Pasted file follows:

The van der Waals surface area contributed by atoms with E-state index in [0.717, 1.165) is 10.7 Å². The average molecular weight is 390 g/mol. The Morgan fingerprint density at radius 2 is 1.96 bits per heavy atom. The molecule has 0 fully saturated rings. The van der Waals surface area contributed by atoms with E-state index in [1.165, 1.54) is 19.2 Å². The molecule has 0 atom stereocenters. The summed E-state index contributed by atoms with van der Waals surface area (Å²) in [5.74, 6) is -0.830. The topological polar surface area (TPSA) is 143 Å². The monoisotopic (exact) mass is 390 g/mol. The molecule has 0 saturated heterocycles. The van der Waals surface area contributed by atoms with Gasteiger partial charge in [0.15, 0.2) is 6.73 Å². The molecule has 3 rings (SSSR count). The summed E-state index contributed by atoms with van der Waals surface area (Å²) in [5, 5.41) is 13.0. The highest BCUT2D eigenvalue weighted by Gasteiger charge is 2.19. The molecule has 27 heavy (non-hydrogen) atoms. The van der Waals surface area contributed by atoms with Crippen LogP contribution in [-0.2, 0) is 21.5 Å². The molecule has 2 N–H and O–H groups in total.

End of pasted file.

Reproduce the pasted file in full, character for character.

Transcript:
The van der Waals surface area contributed by atoms with E-state index in [0.717, 1.165) is 10.7 Å². The average molecular weight is 390 g/mol. The Morgan fingerprint density at radius 2 is 1.96 bits per heavy atom. The molecule has 0 fully saturated rings. The van der Waals surface area contributed by atoms with E-state index in [1.165, 1.54) is 19.2 Å². The molecule has 0 atom stereocenters. The summed E-state index contributed by atoms with van der Waals surface area (Å²) in [5.74, 6) is -0.830. The topological polar surface area (TPSA) is 143 Å². The monoisotopic (exact) mass is 390 g/mol. The molecule has 0 saturated heterocycles. The van der Waals surface area contributed by atoms with Gasteiger partial charge in [0.15, 0.2) is 6.73 Å². The molecule has 3 rings (SSSR count). The summed E-state index contributed by atoms with van der Waals surface area (Å²) in [5, 5.41) is 13.0. The highest BCUT2D eigenvalue weighted by Gasteiger charge is 2.19. The molecule has 27 heavy (non-hydrogen) atoms. The van der Waals surface area contributed by atoms with Crippen LogP contribution in [-0.2, 0) is 21.5 Å². The molecule has 2 N–H and O–H groups in total.